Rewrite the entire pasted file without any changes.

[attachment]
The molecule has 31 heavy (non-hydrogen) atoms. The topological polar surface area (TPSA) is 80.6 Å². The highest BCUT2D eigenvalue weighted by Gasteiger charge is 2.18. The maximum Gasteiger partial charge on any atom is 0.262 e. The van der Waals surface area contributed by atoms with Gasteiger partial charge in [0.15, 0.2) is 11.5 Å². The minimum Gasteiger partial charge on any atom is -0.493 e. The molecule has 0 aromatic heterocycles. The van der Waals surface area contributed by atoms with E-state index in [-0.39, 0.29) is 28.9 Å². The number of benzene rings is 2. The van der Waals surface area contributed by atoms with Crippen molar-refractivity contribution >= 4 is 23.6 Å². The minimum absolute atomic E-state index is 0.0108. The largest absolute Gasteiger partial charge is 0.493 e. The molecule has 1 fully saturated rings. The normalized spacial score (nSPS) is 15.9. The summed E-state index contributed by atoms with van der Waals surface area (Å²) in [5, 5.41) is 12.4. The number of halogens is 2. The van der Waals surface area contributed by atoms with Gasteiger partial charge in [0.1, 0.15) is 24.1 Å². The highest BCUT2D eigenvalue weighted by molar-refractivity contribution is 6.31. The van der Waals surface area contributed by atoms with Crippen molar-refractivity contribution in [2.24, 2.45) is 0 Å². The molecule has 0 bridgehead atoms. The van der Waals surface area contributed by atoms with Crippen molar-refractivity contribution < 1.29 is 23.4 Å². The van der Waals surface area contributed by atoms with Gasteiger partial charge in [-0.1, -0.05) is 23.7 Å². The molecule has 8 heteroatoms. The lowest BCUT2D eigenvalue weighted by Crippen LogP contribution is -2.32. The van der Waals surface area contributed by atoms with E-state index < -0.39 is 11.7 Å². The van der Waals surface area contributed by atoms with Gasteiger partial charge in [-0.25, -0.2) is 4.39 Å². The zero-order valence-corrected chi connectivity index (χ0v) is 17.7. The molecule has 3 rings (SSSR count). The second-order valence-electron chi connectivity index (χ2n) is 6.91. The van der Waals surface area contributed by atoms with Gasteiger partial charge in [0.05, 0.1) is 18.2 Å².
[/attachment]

The molecule has 31 heavy (non-hydrogen) atoms. The topological polar surface area (TPSA) is 80.6 Å². The highest BCUT2D eigenvalue weighted by Gasteiger charge is 2.18. The maximum Gasteiger partial charge on any atom is 0.262 e. The van der Waals surface area contributed by atoms with Gasteiger partial charge in [0.15, 0.2) is 11.5 Å². The minimum Gasteiger partial charge on any atom is -0.493 e. The molecule has 0 aromatic heterocycles. The van der Waals surface area contributed by atoms with E-state index in [-0.39, 0.29) is 28.9 Å². The number of benzene rings is 2. The van der Waals surface area contributed by atoms with Crippen molar-refractivity contribution >= 4 is 23.6 Å². The minimum absolute atomic E-state index is 0.0108. The largest absolute Gasteiger partial charge is 0.493 e. The molecule has 1 fully saturated rings. The normalized spacial score (nSPS) is 15.9. The summed E-state index contributed by atoms with van der Waals surface area (Å²) in [5, 5.41) is 12.4. The number of halogens is 2. The van der Waals surface area contributed by atoms with Gasteiger partial charge in [0.1, 0.15) is 24.1 Å². The highest BCUT2D eigenvalue weighted by molar-refractivity contribution is 6.31. The van der Waals surface area contributed by atoms with Crippen molar-refractivity contribution in [2.24, 2.45) is 0 Å². The molecule has 0 bridgehead atoms. The van der Waals surface area contributed by atoms with Crippen molar-refractivity contribution < 1.29 is 23.4 Å². The van der Waals surface area contributed by atoms with Gasteiger partial charge in [-0.1, -0.05) is 23.7 Å². The molecule has 8 heteroatoms. The lowest BCUT2D eigenvalue weighted by Crippen LogP contribution is -2.32. The van der Waals surface area contributed by atoms with E-state index < -0.39 is 11.7 Å². The van der Waals surface area contributed by atoms with Gasteiger partial charge in [-0.25, -0.2) is 4.39 Å². The zero-order valence-corrected chi connectivity index (χ0v) is 17.7. The molecule has 3 rings (SSSR count). The second-order valence-electron chi connectivity index (χ2n) is 6.91. The van der Waals surface area contributed by atoms with Gasteiger partial charge in [0.05, 0.1) is 18.2 Å².